Uncovering New Relationships and Organizational Principles

Proteins play important roles in cells and tissues. Some proteins provide structural integrity, others drive biochemical reactions, and yet others regulate gene expression. Proteomics is the study of the structure, function, and interaction of all the proteins in a cell or organism, which can number in the hundreds of thousands or millions of variations.

To better understand proteins in their dynamic world, researchers in the Washburn Lab and their collaborators used an advanced mathematical approach called topological data analysis (TDA) to study two different kinds of proteins and their interaction networks. The researchers changed, or perturbed, parts of these two protein networks and then determined how the networks were affected. Using TDA, groups of proteins exhibiting similar effects and sharing similar properties were identified as topological network modules. Additionally, the researchers were able to obtain an expanded view of cascading interactions across the larger network and identify new areas of biological networks to explore.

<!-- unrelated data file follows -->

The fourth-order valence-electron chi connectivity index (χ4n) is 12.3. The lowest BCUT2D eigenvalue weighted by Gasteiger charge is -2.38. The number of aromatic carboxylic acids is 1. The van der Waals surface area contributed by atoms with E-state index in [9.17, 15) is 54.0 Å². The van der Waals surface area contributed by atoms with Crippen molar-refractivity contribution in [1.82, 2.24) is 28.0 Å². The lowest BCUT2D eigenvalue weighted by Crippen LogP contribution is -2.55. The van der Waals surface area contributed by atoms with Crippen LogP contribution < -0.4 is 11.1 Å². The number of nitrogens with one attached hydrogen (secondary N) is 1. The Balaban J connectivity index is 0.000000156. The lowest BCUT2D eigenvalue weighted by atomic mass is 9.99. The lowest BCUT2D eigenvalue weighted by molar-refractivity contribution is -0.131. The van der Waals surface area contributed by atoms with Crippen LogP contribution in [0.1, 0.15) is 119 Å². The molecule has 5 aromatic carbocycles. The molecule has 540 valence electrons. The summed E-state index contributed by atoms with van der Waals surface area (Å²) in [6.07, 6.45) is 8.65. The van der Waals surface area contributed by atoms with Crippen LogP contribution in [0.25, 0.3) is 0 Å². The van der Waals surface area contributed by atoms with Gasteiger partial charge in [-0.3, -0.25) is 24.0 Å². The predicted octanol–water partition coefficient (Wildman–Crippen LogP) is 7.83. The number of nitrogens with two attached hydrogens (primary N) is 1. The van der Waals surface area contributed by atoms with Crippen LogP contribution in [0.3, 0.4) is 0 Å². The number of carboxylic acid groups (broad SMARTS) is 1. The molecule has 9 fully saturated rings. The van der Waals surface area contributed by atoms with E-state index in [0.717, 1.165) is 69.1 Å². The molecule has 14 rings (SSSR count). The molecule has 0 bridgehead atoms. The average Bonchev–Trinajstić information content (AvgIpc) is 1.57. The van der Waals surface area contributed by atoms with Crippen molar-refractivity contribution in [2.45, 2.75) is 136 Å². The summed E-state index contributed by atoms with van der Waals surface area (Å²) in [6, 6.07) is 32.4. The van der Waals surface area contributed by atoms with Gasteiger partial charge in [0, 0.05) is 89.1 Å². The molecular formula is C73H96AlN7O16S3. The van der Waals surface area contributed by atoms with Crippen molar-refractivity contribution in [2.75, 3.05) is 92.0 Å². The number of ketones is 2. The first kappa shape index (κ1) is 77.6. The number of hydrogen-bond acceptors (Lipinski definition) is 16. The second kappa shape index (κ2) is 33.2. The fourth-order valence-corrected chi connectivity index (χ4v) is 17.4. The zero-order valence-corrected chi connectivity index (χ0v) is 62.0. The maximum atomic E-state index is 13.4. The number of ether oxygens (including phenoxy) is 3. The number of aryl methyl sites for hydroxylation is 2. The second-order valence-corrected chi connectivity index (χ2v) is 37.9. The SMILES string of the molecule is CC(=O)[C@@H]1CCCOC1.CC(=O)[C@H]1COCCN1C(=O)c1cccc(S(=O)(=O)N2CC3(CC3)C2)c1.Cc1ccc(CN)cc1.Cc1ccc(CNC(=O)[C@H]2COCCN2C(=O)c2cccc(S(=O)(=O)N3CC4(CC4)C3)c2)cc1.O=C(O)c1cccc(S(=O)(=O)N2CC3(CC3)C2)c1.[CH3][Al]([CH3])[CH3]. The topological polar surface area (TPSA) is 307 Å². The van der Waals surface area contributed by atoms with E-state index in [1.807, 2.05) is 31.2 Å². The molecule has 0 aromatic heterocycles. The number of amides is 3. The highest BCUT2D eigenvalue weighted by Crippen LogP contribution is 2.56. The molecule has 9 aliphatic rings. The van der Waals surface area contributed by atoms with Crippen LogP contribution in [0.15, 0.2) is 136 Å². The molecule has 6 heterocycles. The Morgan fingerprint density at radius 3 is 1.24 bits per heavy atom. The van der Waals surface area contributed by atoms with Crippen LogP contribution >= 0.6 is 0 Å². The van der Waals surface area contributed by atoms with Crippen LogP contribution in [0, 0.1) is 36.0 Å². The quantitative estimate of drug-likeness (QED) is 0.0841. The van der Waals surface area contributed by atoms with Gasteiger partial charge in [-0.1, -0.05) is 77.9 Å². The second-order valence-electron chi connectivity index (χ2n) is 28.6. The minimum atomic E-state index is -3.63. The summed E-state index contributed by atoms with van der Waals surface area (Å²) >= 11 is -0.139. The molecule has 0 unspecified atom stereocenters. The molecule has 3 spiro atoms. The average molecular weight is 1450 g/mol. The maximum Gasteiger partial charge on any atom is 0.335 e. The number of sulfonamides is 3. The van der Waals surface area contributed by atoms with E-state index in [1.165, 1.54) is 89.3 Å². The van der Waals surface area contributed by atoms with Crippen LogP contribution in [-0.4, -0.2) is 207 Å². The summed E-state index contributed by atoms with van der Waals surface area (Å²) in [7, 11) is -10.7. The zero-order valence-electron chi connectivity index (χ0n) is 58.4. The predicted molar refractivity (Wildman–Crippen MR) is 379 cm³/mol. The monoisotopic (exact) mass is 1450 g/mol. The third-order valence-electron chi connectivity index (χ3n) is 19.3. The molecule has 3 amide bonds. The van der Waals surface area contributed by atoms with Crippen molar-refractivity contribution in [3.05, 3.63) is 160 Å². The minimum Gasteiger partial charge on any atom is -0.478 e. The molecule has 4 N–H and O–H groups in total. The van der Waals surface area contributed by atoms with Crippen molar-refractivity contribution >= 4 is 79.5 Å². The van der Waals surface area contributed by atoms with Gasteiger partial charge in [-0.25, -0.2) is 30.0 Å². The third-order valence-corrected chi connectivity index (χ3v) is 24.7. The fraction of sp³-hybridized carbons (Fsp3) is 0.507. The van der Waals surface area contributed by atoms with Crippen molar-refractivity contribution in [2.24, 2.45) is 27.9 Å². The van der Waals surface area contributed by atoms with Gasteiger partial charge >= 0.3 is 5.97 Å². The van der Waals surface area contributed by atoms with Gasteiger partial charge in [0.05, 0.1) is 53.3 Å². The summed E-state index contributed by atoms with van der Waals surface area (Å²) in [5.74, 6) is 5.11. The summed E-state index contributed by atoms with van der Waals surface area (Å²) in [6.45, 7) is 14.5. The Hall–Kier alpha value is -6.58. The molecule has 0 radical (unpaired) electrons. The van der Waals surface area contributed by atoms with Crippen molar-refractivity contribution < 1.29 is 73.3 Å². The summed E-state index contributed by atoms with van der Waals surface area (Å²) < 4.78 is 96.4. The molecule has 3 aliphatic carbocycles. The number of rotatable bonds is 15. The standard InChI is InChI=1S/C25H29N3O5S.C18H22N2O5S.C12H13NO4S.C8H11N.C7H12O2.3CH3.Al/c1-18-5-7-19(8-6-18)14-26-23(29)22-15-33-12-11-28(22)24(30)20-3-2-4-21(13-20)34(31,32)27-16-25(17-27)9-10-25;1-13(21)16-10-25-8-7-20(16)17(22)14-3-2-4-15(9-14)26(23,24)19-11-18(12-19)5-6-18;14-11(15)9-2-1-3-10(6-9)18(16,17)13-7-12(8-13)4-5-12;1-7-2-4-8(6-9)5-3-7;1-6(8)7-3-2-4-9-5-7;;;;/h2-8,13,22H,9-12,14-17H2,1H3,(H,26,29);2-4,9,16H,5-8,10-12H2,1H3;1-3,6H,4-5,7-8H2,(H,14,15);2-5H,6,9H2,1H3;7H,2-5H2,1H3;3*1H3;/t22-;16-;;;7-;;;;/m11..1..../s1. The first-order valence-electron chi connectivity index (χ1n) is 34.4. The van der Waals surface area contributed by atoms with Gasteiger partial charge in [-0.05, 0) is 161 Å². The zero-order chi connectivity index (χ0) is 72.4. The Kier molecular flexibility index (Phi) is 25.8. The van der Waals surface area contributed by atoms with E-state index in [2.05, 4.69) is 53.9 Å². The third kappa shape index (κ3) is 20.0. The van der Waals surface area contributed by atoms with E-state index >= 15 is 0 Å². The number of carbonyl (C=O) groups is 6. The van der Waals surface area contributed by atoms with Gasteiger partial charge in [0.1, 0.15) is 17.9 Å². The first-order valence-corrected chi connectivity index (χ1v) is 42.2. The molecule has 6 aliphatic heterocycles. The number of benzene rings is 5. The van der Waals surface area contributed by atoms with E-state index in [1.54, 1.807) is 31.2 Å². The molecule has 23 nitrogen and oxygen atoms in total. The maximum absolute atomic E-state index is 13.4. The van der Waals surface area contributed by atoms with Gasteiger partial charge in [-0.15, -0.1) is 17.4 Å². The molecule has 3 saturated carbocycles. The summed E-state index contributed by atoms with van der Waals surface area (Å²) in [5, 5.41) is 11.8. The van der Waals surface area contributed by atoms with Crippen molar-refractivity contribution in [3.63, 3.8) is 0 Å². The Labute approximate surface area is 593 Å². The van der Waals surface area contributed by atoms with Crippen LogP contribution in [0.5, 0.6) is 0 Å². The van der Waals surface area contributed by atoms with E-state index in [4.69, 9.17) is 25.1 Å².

“TDA is a fast and efficient way to interpret complicated data sets,” says Michael Washburn, PhD, director of proteomics. “There’s very little data out there on disrupted or perturbed protein interaction networks. Most of the focus has been on static networks. By perturbing a system, you can learn how it works as a dynamic network. This approach can provide an accessible route to visualize relationships between proteins.”

This work was published in the March 8, 2017 issue of the Nature Publishing Group's Scientific Reports.